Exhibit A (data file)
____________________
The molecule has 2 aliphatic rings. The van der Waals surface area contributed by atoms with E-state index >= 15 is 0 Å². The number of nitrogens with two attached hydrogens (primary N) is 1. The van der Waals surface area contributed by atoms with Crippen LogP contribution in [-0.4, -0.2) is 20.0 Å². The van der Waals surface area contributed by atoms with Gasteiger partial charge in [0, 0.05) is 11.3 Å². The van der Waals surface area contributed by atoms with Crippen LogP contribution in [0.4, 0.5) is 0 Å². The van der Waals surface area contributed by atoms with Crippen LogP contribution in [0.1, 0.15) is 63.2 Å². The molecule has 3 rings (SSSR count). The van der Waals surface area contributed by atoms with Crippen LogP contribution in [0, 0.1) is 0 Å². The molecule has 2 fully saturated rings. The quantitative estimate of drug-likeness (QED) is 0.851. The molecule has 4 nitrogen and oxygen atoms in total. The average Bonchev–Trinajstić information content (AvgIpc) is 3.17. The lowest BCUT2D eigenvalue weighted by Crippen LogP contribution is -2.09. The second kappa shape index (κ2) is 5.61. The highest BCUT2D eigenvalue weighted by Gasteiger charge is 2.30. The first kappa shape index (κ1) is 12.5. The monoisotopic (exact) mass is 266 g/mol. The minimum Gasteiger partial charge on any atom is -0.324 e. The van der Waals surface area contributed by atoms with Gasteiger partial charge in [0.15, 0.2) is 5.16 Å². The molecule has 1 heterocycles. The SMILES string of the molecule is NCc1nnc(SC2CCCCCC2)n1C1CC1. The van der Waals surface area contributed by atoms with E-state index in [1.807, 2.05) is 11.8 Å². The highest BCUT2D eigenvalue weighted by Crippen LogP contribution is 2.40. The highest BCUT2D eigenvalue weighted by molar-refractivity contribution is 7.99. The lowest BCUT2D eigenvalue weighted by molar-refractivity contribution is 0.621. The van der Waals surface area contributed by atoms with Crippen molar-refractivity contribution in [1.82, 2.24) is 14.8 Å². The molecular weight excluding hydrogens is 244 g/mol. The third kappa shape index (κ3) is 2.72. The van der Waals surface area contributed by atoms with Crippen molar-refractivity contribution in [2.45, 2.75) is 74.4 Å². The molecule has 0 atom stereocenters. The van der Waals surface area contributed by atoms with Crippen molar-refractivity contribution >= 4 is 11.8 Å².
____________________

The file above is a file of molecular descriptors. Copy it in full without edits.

The molecule has 2 aliphatic rings. The van der Waals surface area contributed by atoms with E-state index >= 15 is 0 Å². The number of nitrogens with two attached hydrogens (primary N) is 1. The van der Waals surface area contributed by atoms with Crippen LogP contribution in [-0.4, -0.2) is 20.0 Å². The van der Waals surface area contributed by atoms with Gasteiger partial charge in [0, 0.05) is 11.3 Å². The van der Waals surface area contributed by atoms with Crippen LogP contribution in [0.4, 0.5) is 0 Å². The van der Waals surface area contributed by atoms with Crippen LogP contribution in [0.1, 0.15) is 63.2 Å². The molecule has 3 rings (SSSR count). The van der Waals surface area contributed by atoms with Crippen LogP contribution in [0, 0.1) is 0 Å². The molecule has 2 fully saturated rings. The quantitative estimate of drug-likeness (QED) is 0.851. The molecule has 4 nitrogen and oxygen atoms in total. The average Bonchev–Trinajstić information content (AvgIpc) is 3.17. The lowest BCUT2D eigenvalue weighted by Crippen LogP contribution is -2.09. The second kappa shape index (κ2) is 5.61. The highest BCUT2D eigenvalue weighted by Gasteiger charge is 2.30. The first kappa shape index (κ1) is 12.5. The monoisotopic (exact) mass is 266 g/mol. The minimum Gasteiger partial charge on any atom is -0.324 e. The van der Waals surface area contributed by atoms with Gasteiger partial charge in [0.15, 0.2) is 5.16 Å². The molecule has 1 heterocycles. The SMILES string of the molecule is NCc1nnc(SC2CCCCCC2)n1C1CC1. The van der Waals surface area contributed by atoms with E-state index in [1.807, 2.05) is 11.8 Å². The highest BCUT2D eigenvalue weighted by Crippen LogP contribution is 2.40. The highest BCUT2D eigenvalue weighted by molar-refractivity contribution is 7.99. The lowest BCUT2D eigenvalue weighted by molar-refractivity contribution is 0.621. The van der Waals surface area contributed by atoms with Crippen molar-refractivity contribution in [1.82, 2.24) is 14.8 Å². The molecular weight excluding hydrogens is 244 g/mol. The third kappa shape index (κ3) is 2.72. The van der Waals surface area contributed by atoms with Crippen molar-refractivity contribution in [2.45, 2.75) is 74.4 Å². The molecule has 0 atom stereocenters. The van der Waals surface area contributed by atoms with Crippen molar-refractivity contribution >= 4 is 11.8 Å².